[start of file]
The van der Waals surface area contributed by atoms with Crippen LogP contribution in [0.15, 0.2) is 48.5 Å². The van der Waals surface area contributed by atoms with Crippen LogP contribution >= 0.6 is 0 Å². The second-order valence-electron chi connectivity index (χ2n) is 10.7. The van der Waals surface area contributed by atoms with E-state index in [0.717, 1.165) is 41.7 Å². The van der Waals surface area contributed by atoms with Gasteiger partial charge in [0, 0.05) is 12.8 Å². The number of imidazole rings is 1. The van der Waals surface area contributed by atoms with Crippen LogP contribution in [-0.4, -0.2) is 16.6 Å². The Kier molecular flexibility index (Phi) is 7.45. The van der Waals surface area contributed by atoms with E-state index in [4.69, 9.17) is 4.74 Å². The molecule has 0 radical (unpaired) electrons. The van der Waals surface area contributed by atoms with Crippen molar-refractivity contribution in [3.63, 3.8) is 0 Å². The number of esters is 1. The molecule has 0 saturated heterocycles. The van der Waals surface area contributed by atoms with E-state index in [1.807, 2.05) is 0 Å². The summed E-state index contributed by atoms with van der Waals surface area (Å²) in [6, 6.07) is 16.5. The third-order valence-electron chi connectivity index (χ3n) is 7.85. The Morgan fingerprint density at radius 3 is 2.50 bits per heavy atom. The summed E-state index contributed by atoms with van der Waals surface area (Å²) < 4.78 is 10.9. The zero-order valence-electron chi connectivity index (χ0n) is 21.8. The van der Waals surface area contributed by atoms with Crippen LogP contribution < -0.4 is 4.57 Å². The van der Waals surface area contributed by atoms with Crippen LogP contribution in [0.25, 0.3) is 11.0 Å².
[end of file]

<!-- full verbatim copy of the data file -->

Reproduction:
The van der Waals surface area contributed by atoms with Crippen LogP contribution in [0.15, 0.2) is 48.5 Å². The van der Waals surface area contributed by atoms with Crippen LogP contribution >= 0.6 is 0 Å². The second-order valence-electron chi connectivity index (χ2n) is 10.7. The van der Waals surface area contributed by atoms with E-state index in [0.717, 1.165) is 41.7 Å². The van der Waals surface area contributed by atoms with Gasteiger partial charge in [0, 0.05) is 12.8 Å². The number of imidazole rings is 1. The van der Waals surface area contributed by atoms with Crippen LogP contribution in [-0.4, -0.2) is 16.6 Å². The Kier molecular flexibility index (Phi) is 7.45. The van der Waals surface area contributed by atoms with E-state index in [4.69, 9.17) is 4.74 Å². The molecule has 0 radical (unpaired) electrons. The van der Waals surface area contributed by atoms with Crippen molar-refractivity contribution in [3.63, 3.8) is 0 Å². The number of esters is 1. The molecule has 0 saturated heterocycles. The van der Waals surface area contributed by atoms with E-state index in [1.807, 2.05) is 0 Å². The summed E-state index contributed by atoms with van der Waals surface area (Å²) in [6, 6.07) is 16.5. The third-order valence-electron chi connectivity index (χ3n) is 7.85. The Morgan fingerprint density at radius 3 is 2.50 bits per heavy atom. The summed E-state index contributed by atoms with van der Waals surface area (Å²) < 4.78 is 10.9. The zero-order valence-electron chi connectivity index (χ0n) is 21.8. The van der Waals surface area contributed by atoms with Crippen LogP contribution < -0.4 is 4.57 Å². The van der Waals surface area contributed by atoms with Crippen LogP contribution in [0.25, 0.3) is 11.0 Å².